I don’t know that I will ever stop ‘feeling’ my mother however today, this minute, I must move on from it. I’ve got to dry my tears, pull up my big girl panties and be the Mom, not the little girl I sometimes feel like. My daughters deserve a Mom, just like I did. It’s an honor to do the job.

Today we begin the major house cleaning that occurs before a big event. My youngest girl will be hosting her 15th  birthday party on Friday. There will be many young people here. There will be fun, laughter, movies, food, a journey to the haunted maze, no sleep, giggles and more. It will be the stuff good memories are made of. It will be one more time when I do the exact opposite of what my mother did. And it will be a good thing, the best thing I could do for my daughter…

…and maybe for me too.



8 responses to this post.

  1. Traci, I am very much struck by a certainty that your mother’s dissatisfaction and disappointment was not, at its core, about you. It was the way you were the mirror that reflected back to her, her own dissatisfaction and disappointment in herself as a mother. Seeing you and your struggles, there was no place for her to hide from that. Her “obsession” with your daughters, I suspect, was another way of her trying to atone and escape from her shortcomings in raising you. Many of us observe our parents being better grandparents than they ever were parents. Or at least sincerely trying to be, even if they’d never verbalize that.
    Your joy and pride in your daughters has to do with who they are, of course; but isn’t it also about the satisfaction and pleasure of the mirror they provide for you, as a mother? It works both ways.
    I can think of no better way to honor a mother than to love and care for her grandchildren.


  2. What a touching post. It’s sad that these things stay with us for so long (I still grieve my mother even though she passed away 14 years ago), but you do have the memory of being with her at the end. I hear time heals. I hope so.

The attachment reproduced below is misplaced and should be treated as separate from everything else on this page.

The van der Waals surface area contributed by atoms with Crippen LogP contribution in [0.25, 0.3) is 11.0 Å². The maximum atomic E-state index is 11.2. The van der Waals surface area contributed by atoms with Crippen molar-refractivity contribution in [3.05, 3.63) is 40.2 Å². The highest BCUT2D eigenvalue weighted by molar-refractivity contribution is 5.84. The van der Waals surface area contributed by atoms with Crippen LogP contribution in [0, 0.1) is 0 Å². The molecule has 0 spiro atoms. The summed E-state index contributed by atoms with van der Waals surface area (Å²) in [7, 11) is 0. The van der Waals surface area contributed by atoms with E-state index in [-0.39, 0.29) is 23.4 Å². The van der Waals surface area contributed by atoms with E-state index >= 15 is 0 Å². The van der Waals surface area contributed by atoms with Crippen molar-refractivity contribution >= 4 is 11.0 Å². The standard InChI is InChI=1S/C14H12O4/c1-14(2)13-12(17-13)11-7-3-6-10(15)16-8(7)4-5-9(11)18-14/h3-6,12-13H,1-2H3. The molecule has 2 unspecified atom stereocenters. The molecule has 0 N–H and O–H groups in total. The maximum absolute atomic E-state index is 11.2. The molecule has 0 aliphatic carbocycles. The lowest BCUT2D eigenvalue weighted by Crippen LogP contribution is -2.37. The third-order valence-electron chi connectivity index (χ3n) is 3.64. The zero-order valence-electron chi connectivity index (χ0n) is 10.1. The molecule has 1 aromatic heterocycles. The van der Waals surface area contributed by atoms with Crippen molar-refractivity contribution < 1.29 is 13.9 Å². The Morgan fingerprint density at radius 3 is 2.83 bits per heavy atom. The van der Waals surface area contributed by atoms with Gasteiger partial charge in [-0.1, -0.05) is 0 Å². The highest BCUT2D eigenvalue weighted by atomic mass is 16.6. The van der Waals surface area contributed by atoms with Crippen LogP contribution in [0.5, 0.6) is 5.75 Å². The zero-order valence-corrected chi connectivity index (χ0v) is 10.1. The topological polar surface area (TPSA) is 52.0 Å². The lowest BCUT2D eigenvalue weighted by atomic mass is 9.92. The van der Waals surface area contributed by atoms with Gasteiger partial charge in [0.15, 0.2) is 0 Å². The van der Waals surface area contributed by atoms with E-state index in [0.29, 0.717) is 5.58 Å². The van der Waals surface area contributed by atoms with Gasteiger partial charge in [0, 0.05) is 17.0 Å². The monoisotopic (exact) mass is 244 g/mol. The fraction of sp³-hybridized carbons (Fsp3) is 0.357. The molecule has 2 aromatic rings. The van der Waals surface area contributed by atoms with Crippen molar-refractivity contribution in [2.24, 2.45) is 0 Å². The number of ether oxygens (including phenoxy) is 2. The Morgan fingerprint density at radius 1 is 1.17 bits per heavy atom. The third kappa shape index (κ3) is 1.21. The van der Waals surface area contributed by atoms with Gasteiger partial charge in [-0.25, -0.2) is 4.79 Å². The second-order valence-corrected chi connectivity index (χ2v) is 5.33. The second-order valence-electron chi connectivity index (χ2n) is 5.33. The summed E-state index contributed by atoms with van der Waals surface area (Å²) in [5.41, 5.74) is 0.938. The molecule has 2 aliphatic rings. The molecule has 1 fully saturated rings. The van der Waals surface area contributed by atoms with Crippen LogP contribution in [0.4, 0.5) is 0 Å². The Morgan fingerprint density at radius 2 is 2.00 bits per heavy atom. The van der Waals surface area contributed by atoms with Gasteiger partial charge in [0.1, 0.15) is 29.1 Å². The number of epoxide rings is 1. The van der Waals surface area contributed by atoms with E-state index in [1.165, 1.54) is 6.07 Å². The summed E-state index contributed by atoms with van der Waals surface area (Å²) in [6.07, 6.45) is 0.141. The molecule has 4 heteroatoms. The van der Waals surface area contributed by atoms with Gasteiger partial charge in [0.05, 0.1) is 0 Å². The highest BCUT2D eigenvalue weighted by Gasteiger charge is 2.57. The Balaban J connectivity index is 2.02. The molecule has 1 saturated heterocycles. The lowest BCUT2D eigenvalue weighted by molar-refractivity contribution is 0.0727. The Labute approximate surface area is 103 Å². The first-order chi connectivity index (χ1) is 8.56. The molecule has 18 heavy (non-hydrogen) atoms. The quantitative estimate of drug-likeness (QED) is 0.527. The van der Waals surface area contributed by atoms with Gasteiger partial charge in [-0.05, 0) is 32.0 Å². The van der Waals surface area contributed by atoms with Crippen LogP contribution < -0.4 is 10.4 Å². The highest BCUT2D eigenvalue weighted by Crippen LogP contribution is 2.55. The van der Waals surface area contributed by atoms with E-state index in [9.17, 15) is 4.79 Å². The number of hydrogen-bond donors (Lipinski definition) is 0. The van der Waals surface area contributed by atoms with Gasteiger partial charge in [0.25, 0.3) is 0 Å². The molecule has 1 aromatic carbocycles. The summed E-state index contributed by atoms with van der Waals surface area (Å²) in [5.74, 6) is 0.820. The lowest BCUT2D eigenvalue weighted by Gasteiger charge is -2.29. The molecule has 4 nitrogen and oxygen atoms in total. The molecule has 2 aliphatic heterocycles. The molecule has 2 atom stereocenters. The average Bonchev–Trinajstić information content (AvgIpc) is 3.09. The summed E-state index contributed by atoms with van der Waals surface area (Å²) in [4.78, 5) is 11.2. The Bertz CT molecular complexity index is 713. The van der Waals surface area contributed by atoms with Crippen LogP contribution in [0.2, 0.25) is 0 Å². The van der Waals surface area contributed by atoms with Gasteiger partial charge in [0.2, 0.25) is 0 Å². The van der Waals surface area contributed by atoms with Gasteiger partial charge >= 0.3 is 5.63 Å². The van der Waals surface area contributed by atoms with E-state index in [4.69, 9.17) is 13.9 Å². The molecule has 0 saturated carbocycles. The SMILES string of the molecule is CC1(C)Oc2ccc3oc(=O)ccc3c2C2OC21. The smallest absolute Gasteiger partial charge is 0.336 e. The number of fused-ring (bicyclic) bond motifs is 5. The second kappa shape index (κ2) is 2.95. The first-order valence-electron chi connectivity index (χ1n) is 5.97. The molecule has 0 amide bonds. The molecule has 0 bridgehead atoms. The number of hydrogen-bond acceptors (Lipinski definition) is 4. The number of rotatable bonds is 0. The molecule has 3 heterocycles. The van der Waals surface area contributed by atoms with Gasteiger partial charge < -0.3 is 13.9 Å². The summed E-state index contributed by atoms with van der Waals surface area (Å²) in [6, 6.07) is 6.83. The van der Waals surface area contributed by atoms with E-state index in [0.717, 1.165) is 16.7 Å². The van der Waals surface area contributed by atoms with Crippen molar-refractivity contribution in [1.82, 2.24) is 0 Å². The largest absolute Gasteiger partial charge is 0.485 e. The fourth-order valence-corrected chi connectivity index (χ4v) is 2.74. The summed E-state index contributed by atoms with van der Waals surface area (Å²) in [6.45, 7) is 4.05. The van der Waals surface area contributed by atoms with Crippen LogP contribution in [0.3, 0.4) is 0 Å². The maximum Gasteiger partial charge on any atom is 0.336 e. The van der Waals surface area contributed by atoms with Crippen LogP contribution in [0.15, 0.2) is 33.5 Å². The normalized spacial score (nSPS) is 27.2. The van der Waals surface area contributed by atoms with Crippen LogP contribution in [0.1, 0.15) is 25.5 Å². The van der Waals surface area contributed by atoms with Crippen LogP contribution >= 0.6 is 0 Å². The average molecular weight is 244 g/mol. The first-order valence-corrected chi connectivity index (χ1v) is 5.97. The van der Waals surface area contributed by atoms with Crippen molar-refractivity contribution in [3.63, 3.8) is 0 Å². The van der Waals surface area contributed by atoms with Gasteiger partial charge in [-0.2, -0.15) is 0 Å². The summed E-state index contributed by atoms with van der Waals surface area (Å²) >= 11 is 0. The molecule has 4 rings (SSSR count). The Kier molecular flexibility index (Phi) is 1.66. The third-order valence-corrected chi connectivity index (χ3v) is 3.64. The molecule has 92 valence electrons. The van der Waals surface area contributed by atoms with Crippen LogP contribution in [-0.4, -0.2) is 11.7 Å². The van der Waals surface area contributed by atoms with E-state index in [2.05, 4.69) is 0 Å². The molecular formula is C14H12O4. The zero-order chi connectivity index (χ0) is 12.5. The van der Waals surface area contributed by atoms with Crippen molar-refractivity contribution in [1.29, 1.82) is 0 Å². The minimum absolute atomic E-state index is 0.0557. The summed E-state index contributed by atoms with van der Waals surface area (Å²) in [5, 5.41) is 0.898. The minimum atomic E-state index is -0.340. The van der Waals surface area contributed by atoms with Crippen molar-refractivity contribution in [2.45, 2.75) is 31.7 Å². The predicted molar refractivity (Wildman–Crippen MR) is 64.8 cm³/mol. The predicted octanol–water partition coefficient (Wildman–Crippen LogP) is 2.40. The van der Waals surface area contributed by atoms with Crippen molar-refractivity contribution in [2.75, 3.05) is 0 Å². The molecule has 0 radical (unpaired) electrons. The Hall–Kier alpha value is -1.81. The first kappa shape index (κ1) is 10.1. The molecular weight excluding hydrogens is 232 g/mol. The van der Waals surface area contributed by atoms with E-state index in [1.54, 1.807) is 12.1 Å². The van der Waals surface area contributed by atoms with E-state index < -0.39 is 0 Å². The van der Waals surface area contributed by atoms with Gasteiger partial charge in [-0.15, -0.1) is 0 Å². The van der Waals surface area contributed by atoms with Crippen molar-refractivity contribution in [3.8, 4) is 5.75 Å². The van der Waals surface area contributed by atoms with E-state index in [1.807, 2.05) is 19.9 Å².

3. {{{{{{{{Traci}}}}}}}}


  4. I love what Susie had to say on this, and I love what you said first. This post brought tears to my eyes: for how difficult it is to be the daughter in a terribly religious upbringing, and how difficult it is to raise children when you don’t have a roadmap of good experience to draw from, and how difficult it must be to lose your mommy the way you did. You are truly a hero to me, Traci.


  5. I also agree with Susie’s comment. It wasn’t about you but your mom’s own insecurities that made her limit you. You’ve done well with your girls, and perhaps that is what, in her skewed way, your mom was here to do. I don’t believe that parents are ever bad parents on purpose.

    Honey, one day I think, I hope, you will be able to remember your mother without the painful part of it. But don’t forget that grief never disappears. Loss is forever with us, reminding us of what we are here to do. Let your mother’s memory be what keeps you moving in the direction that you want to be going. That could be her gift to you, as strange as it may seem.


  6. Posted by celebratingwomen on Thursday, October 25, 2007 at 11:30 pm

    I love what Susie said….and agree.


  7. […] Buttrrflyyz – sometimes… […]


  8. Traci, what a wonderful moving heartfelt post.
    I have not been to your blog in a very long time.
    It was great to be here again.